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Crunching the crop rotation numbers
The majority of farmers seem content to stick to their normal crop rotations this year. But, a sizable chunk -- 27% -- say they'll be planting more corn this spring.
Those results from a recent Agriculture.com poll show there's at least some interest around the country in a more corn-heavy crop this year. But, how will that pay? Gary Schnitkey at the University of Illinois has crunched the numbers, and based on how things add up, whether you plant more corn this year should depend specifically on how many soybeans you had in the ground in 2011.
Based on crop budgets for central Illinois, Schnitkey says per-acre returns are within about $40 between a corn-soybean rotation, corn-corn-soybean rotation and continuous corn. But, the middle rotation ultimately comes out on top, yield-wise. That doesn't necessarily mean it's the same for income, though.
"The highest yielding rotation is corn-corn-soybeans. These rotations assume stability in plantings," he says. "Moving away from these rotations towards more corn can increase expected returns for one year."
But, after that first year of a more corn-heavy rotation, returns fall dramatically; in a continuous corn scenario, Schnitkey says you can expect just shy of $470/acre, assuming yield reductions typical of that system compared to a combination of both corn and soybeans. This is based on costs that net the following one-year returns, according to Schnitkey:
$578 for corn-after-soybeans,
$510 for corn-after-corn,
$467 for continuous corn,
$390 for soybeans-after-corn, and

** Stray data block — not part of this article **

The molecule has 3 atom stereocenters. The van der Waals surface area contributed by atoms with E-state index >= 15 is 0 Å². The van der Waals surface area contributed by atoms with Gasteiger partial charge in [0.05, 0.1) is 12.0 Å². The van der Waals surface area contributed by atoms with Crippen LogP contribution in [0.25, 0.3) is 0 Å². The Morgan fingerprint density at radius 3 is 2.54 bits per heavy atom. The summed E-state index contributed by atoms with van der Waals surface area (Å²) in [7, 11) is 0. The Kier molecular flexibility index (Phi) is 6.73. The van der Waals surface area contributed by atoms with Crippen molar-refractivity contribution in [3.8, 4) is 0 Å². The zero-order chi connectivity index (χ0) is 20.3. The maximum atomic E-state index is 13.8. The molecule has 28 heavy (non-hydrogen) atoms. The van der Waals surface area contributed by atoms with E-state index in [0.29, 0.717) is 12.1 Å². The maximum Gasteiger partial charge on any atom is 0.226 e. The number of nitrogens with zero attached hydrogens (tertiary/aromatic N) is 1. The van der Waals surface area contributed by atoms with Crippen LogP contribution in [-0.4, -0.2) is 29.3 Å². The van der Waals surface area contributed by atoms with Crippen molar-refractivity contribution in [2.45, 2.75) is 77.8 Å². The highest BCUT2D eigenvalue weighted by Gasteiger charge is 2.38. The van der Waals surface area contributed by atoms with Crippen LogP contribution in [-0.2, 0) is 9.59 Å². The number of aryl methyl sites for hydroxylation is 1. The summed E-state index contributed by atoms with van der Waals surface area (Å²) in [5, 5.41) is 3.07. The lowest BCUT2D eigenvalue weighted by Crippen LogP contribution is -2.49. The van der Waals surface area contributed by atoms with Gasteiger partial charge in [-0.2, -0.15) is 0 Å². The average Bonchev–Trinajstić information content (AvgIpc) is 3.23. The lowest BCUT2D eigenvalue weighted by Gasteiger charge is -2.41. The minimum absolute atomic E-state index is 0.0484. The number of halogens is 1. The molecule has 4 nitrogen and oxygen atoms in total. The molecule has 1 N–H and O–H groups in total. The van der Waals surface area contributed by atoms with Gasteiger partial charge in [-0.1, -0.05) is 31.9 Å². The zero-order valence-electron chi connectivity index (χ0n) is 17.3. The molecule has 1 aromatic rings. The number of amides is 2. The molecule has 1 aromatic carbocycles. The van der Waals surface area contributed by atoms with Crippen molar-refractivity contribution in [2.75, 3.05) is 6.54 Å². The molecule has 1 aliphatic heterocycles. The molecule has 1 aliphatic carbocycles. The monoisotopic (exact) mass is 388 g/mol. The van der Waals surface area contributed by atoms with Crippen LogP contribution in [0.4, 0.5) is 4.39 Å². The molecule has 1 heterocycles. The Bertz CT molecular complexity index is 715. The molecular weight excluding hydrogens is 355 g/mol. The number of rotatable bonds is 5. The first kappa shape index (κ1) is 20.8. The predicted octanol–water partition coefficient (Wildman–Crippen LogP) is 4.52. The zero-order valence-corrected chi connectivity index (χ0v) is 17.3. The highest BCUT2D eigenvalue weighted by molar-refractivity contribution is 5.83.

$425 for soybeans-after-two-years-corn.
Now, go to the other extreme, a straightforward corn-soybean rotation with 50% of acres in each crop. Per-acre profits are slightly better here. "Given a stable cropping rotation over time, corn-soybeans has an average return of $484 per acre, the average of $578 for corn-after-soybeans and $390 for soybeans after corn ($578 + $390 / 2)," Schnitkey says.
Finally, take that rotation that's 2/3 corn and 1/3 soybeans where each field's in corn 2 years followed by 1 year of soybeans. This shows the most profit potential, Schnitkey says, at about $504 per acre.
There are a few other variables that can sway these numbers; for example, additional corn tillage narrows the gap between corn-soybean (484/acre) and corn-corn-soybean rotations ($499/acre). "The budgets assume that there are no additional tillage passes for more corn-after-corn and continuous corn rotations," Schnitkey says, noting each additional tillage pass amounts to about $15/acre more in cost. "Reliance on more tillage to continue with corn-heavy rotations will reduce the return advantages or more intensive corn rotations."
Then, factor in how the land is paid for. If you're cash-renting and unsure about the length of your future on that ground, the higher corn profit potential in the first year of a rotation may warrant a more corn-heavy rotation.
"It has been noted that cash rent arrangements that are short-term may encourage more corn production," Schnitkey says. "If a farmer believes that they will only be able to rent a farm for one year, there is an incentive to plant all corn so as to maximize profits in one year."
But, if you either own that ground or have a long future on it, it's a safe bet to keep soybeans in your rotation, if for anything, to get the most out of your corn yield potential.
"There are longer run return implications from cropping decisions made in the current year. Soybean production, while currently having return estimates below corn, has the benefit of leading to corn-after-soybean plantings in future years," Schnitkey says. "If significant yield reductions exist for corn-after-corn, the benefits of corn-after-soybeans in future years should not be overlooked."